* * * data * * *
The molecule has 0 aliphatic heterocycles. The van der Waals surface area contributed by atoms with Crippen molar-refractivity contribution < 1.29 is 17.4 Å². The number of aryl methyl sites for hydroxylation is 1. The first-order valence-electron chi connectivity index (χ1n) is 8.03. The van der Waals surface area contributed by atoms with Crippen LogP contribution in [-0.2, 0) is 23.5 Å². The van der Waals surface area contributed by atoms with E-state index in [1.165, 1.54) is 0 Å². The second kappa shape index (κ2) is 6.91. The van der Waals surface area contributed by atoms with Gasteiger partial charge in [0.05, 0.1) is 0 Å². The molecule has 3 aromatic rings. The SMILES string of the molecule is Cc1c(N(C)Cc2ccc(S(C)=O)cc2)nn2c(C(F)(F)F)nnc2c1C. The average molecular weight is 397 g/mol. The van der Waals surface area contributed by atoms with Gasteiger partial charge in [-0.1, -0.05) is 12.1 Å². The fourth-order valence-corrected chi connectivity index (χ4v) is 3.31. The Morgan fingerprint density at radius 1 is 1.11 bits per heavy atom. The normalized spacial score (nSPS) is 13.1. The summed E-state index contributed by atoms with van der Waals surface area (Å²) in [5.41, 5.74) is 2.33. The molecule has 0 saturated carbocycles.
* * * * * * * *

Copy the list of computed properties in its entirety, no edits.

The molecule has 0 aliphatic heterocycles. The van der Waals surface area contributed by atoms with Crippen molar-refractivity contribution < 1.29 is 17.4 Å². The number of aryl methyl sites for hydroxylation is 1. The first-order valence-electron chi connectivity index (χ1n) is 8.03. The van der Waals surface area contributed by atoms with Crippen LogP contribution in [-0.2, 0) is 23.5 Å². The van der Waals surface area contributed by atoms with E-state index in [1.165, 1.54) is 0 Å². The second kappa shape index (κ2) is 6.91. The van der Waals surface area contributed by atoms with Gasteiger partial charge in [0.05, 0.1) is 0 Å². The molecule has 3 aromatic rings. The SMILES string of the molecule is Cc1c(N(C)Cc2ccc(S(C)=O)cc2)nn2c(C(F)(F)F)nnc2c1C. The average molecular weight is 397 g/mol. The van der Waals surface area contributed by atoms with Gasteiger partial charge in [-0.1, -0.05) is 12.1 Å². The fourth-order valence-corrected chi connectivity index (χ4v) is 3.31. The Morgan fingerprint density at radius 1 is 1.11 bits per heavy atom. The normalized spacial score (nSPS) is 13.1. The summed E-state index contributed by atoms with van der Waals surface area (Å²) in [5.41, 5.74) is 2.33. The molecule has 0 saturated carbocycles.